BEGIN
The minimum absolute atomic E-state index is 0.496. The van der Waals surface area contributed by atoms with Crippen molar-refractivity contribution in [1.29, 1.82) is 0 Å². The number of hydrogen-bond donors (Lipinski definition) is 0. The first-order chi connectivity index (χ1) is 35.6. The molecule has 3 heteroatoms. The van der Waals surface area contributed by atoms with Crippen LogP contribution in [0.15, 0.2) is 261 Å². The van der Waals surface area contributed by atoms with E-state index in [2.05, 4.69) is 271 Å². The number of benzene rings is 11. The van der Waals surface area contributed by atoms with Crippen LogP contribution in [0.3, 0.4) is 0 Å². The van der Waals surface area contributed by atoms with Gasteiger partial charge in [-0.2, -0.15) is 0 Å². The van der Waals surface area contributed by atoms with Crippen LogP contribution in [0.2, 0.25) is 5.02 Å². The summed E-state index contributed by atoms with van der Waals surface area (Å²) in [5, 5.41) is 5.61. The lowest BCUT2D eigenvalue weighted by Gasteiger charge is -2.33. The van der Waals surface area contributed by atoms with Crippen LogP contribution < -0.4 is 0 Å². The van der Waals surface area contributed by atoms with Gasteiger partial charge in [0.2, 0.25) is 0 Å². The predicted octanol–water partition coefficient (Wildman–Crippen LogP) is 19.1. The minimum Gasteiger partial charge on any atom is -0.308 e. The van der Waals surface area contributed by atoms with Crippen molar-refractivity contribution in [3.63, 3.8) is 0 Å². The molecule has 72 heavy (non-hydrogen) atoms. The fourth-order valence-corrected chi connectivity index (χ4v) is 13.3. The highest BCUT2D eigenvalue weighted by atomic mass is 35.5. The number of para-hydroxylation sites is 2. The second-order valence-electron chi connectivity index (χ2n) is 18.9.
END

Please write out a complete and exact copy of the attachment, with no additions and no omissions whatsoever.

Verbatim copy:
The minimum absolute atomic E-state index is 0.496. The van der Waals surface area contributed by atoms with Crippen molar-refractivity contribution in [1.29, 1.82) is 0 Å². The number of hydrogen-bond donors (Lipinski definition) is 0. The first-order chi connectivity index (χ1) is 35.6. The molecule has 3 heteroatoms. The van der Waals surface area contributed by atoms with Crippen LogP contribution in [0.15, 0.2) is 261 Å². The van der Waals surface area contributed by atoms with E-state index in [2.05, 4.69) is 271 Å². The number of benzene rings is 11. The van der Waals surface area contributed by atoms with Crippen LogP contribution in [0.3, 0.4) is 0 Å². The van der Waals surface area contributed by atoms with Gasteiger partial charge in [-0.2, -0.15) is 0 Å². The van der Waals surface area contributed by atoms with Crippen LogP contribution in [0.2, 0.25) is 5.02 Å². The summed E-state index contributed by atoms with van der Waals surface area (Å²) in [5, 5.41) is 5.61. The lowest BCUT2D eigenvalue weighted by Gasteiger charge is -2.33. The van der Waals surface area contributed by atoms with Crippen LogP contribution < -0.4 is 0 Å². The van der Waals surface area contributed by atoms with Gasteiger partial charge in [0.2, 0.25) is 0 Å². The predicted octanol–water partition coefficient (Wildman–Crippen LogP) is 19.1. The minimum Gasteiger partial charge on any atom is -0.308 e. The van der Waals surface area contributed by atoms with Crippen molar-refractivity contribution in [3.63, 3.8) is 0 Å². The molecule has 72 heavy (non-hydrogen) atoms. The fourth-order valence-corrected chi connectivity index (χ4v) is 13.3. The highest BCUT2D eigenvalue weighted by atomic mass is 35.5. The number of para-hydroxylation sites is 2. The second-order valence-electron chi connectivity index (χ2n) is 18.9.